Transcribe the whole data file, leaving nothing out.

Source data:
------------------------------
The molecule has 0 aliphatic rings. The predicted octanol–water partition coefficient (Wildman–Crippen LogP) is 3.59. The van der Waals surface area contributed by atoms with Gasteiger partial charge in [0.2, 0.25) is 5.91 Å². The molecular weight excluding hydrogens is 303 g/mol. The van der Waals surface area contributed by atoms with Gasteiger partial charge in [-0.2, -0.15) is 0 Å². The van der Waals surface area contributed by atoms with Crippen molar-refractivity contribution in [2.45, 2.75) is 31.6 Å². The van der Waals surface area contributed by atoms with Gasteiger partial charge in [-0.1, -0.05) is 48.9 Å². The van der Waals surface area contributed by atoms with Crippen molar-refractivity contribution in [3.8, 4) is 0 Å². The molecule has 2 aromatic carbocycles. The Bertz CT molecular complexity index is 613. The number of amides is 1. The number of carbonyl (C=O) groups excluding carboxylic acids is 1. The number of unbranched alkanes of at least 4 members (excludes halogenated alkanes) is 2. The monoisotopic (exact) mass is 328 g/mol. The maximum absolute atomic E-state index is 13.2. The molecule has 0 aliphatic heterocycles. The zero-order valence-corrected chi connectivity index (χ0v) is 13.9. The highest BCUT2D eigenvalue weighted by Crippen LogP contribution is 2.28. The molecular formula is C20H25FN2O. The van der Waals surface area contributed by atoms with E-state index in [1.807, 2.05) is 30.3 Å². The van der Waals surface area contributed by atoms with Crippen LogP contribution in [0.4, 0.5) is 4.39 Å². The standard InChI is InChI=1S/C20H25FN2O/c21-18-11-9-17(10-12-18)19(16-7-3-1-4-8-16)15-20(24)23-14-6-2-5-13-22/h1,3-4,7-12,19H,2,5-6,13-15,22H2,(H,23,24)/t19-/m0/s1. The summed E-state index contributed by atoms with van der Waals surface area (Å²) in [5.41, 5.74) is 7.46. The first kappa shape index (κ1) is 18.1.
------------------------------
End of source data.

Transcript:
The molecule has 0 aliphatic rings. The predicted octanol–water partition coefficient (Wildman–Crippen LogP) is 3.59. The van der Waals surface area contributed by atoms with Gasteiger partial charge in [0.2, 0.25) is 5.91 Å². The molecular weight excluding hydrogens is 303 g/mol. The van der Waals surface area contributed by atoms with Gasteiger partial charge in [-0.2, -0.15) is 0 Å². The van der Waals surface area contributed by atoms with Crippen molar-refractivity contribution in [2.45, 2.75) is 31.6 Å². The van der Waals surface area contributed by atoms with Gasteiger partial charge in [-0.1, -0.05) is 48.9 Å². The van der Waals surface area contributed by atoms with Crippen molar-refractivity contribution in [3.8, 4) is 0 Å². The molecule has 2 aromatic carbocycles. The Bertz CT molecular complexity index is 613. The number of amides is 1. The number of carbonyl (C=O) groups excluding carboxylic acids is 1. The number of unbranched alkanes of at least 4 members (excludes halogenated alkanes) is 2. The monoisotopic (exact) mass is 328 g/mol. The maximum absolute atomic E-state index is 13.2. The molecule has 0 aliphatic heterocycles. The zero-order valence-corrected chi connectivity index (χ0v) is 13.9. The highest BCUT2D eigenvalue weighted by Crippen LogP contribution is 2.28. The molecular formula is C20H25FN2O. The van der Waals surface area contributed by atoms with E-state index in [1.807, 2.05) is 30.3 Å². The van der Waals surface area contributed by atoms with Crippen LogP contribution in [0.4, 0.5) is 4.39 Å². The standard InChI is InChI=1S/C20H25FN2O/c21-18-11-9-17(10-12-18)19(16-7-3-1-4-8-16)15-20(24)23-14-6-2-5-13-22/h1,3-4,7-12,19H,2,5-6,13-15,22H2,(H,23,24)/t19-/m0/s1. The summed E-state index contributed by atoms with van der Waals surface area (Å²) in [5.41, 5.74) is 7.46. The first kappa shape index (κ1) is 18.1.